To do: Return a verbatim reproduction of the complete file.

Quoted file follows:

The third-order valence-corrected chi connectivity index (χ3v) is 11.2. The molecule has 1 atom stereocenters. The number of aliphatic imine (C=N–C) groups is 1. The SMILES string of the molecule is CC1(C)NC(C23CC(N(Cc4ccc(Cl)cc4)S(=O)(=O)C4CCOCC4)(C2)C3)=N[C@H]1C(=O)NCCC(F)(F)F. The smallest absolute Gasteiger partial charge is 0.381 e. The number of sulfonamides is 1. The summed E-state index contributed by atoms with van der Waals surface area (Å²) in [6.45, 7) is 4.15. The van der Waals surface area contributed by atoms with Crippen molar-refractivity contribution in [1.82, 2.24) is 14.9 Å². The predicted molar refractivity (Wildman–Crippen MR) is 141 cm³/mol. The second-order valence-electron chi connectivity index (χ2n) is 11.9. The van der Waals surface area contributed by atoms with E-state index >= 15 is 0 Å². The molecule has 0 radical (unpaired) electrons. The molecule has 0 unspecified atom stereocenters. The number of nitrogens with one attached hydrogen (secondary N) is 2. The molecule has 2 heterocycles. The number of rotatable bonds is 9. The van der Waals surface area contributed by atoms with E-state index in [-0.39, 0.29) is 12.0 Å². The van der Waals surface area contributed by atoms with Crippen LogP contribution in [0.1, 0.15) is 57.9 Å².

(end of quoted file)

The third-order valence-corrected chi connectivity index (χ3v) is 11.2. The molecule has 1 atom stereocenters. The number of aliphatic imine (C=N–C) groups is 1. The SMILES string of the molecule is CC1(C)NC(C23CC(N(Cc4ccc(Cl)cc4)S(=O)(=O)C4CCOCC4)(C2)C3)=N[C@H]1C(=O)NCCC(F)(F)F. The smallest absolute Gasteiger partial charge is 0.381 e. The number of sulfonamides is 1. The summed E-state index contributed by atoms with van der Waals surface area (Å²) in [6.45, 7) is 4.15. The van der Waals surface area contributed by atoms with Crippen molar-refractivity contribution in [1.82, 2.24) is 14.9 Å². The predicted molar refractivity (Wildman–Crippen MR) is 141 cm³/mol. The second-order valence-electron chi connectivity index (χ2n) is 11.9. The van der Waals surface area contributed by atoms with E-state index >= 15 is 0 Å². The molecule has 0 radical (unpaired) electrons. The molecule has 0 unspecified atom stereocenters. The number of nitrogens with one attached hydrogen (secondary N) is 2. The molecule has 2 heterocycles. The number of rotatable bonds is 9. The van der Waals surface area contributed by atoms with E-state index in [-0.39, 0.29) is 12.0 Å². The van der Waals surface area contributed by atoms with Crippen LogP contribution in [0.1, 0.15) is 57.9 Å².